I believe your estimates are wrong because of an estimator bug that swaps two of the DATEDIFF arguments. I talk about this here:
A workaround is to calculate the first day of 13 months ago without using DATEDIFF (2008+):
DATEADD(MONTH, -13, DATEADD(DAY, 1-DATEPART(DAY,GETDATE()), CONVERT(DATE, GETDATE()));
I'm not positive that will address the estimate (I haven't tested with filtered indexes, and I'm not sure what the sort is actually doing or why it has a different estimate without the plan and/or the rest of the query).
The fix Microsoft recommends is to use TF 4199, but I'm not so sure that's what you'll need to do here:
Another option would be to make sure you're on the absolute latest SP/CU for whatever version of SQL Server you're using, as they claim it is fixed in the following KB article (though this will still require the use of TF 4199 unless you are on 2014 or better):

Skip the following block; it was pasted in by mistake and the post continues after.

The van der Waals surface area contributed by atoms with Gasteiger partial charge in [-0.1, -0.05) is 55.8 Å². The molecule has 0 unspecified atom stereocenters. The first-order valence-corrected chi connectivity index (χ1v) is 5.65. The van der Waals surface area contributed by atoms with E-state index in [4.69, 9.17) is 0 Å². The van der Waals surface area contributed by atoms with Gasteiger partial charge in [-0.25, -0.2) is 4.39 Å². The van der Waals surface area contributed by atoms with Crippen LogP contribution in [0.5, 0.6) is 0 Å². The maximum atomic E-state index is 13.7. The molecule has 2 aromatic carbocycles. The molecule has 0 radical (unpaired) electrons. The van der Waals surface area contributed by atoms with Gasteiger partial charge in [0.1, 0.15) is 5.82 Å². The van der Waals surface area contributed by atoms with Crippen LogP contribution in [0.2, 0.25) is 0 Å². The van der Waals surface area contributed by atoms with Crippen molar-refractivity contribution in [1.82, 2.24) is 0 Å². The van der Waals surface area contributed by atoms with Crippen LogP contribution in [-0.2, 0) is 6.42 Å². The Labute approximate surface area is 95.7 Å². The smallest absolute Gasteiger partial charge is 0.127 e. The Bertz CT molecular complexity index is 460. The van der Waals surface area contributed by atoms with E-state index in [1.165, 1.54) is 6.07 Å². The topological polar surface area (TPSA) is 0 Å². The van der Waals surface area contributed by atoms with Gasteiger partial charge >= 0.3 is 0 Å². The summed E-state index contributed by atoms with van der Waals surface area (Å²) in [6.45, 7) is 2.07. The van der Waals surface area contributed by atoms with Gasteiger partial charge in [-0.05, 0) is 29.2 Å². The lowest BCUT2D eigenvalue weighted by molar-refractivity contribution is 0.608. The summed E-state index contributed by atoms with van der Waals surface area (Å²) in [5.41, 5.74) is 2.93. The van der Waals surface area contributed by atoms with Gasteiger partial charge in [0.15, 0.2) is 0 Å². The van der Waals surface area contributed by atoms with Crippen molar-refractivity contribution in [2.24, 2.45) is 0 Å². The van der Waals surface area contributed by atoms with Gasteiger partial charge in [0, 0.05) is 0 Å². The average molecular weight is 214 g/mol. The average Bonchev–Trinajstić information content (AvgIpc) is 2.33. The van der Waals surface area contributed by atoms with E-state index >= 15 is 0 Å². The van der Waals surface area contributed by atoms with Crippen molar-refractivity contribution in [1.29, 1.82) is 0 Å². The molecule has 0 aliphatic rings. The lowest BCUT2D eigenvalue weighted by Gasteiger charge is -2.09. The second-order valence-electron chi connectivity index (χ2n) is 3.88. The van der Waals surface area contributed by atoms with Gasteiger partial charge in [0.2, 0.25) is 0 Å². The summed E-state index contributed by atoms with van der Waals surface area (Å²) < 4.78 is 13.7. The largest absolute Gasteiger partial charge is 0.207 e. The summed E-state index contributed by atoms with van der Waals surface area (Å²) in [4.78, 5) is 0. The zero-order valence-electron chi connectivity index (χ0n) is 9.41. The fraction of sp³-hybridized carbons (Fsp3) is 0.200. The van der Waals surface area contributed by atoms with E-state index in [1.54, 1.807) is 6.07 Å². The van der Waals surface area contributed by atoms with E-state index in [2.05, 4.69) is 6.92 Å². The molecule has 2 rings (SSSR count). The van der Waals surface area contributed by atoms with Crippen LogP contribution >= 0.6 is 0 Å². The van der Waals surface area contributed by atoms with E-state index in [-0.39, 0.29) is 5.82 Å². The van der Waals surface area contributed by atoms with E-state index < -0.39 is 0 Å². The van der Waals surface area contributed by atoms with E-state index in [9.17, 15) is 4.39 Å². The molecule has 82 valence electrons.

The fix can be obtained with the following builds:
(Next time, please include the results of
SELECT @@VERSION in your question.)
I will note that the KB article says that DATEDIFF can underestimate the number of rows, which is the opposite of what is happening in your scenario. That doesn't mean the fixes don't apply to you; I think the KB article wording is inaccurate, as the estimates can go either way depending on the data and the range you're looking at.
My blog post above confirmed that the swapping no longer occurs in 2014 and up. To be safe, I would probably just scrap DATEDIFF from your predicate and use a different method to calculate the beginning of your range. I don't suggest the overkill of 4199 or using dynamic SQL to prevent the bad swap.